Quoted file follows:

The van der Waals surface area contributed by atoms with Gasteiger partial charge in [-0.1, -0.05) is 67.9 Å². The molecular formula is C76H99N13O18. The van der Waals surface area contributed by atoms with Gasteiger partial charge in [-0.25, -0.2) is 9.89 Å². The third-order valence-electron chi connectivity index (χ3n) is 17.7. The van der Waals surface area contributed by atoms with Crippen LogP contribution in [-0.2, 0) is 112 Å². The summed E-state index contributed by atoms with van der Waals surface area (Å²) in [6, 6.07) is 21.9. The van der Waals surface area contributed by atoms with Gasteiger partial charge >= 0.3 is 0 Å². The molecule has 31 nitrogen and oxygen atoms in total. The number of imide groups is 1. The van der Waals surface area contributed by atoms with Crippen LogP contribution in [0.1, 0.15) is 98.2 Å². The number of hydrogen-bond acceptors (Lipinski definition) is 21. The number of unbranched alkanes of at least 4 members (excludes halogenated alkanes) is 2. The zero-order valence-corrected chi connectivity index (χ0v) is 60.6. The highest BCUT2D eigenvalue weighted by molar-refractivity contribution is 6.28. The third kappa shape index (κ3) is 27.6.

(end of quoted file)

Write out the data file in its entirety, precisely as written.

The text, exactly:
The van der Waals surface area contributed by atoms with Gasteiger partial charge in [-0.1, -0.05) is 67.9 Å². The molecular formula is C76H99N13O18. The van der Waals surface area contributed by atoms with Gasteiger partial charge in [-0.25, -0.2) is 9.89 Å². The third-order valence-electron chi connectivity index (χ3n) is 17.7. The van der Waals surface area contributed by atoms with Crippen LogP contribution in [-0.2, 0) is 112 Å². The summed E-state index contributed by atoms with van der Waals surface area (Å²) in [6, 6.07) is 21.9. The van der Waals surface area contributed by atoms with Gasteiger partial charge >= 0.3 is 0 Å². The molecule has 31 nitrogen and oxygen atoms in total. The number of imide groups is 1. The van der Waals surface area contributed by atoms with Crippen LogP contribution in [0.1, 0.15) is 98.2 Å². The number of hydrogen-bond acceptors (Lipinski definition) is 21. The number of unbranched alkanes of at least 4 members (excludes halogenated alkanes) is 2. The zero-order valence-corrected chi connectivity index (χ0v) is 60.6. The highest BCUT2D eigenvalue weighted by molar-refractivity contribution is 6.28. The third kappa shape index (κ3) is 27.6.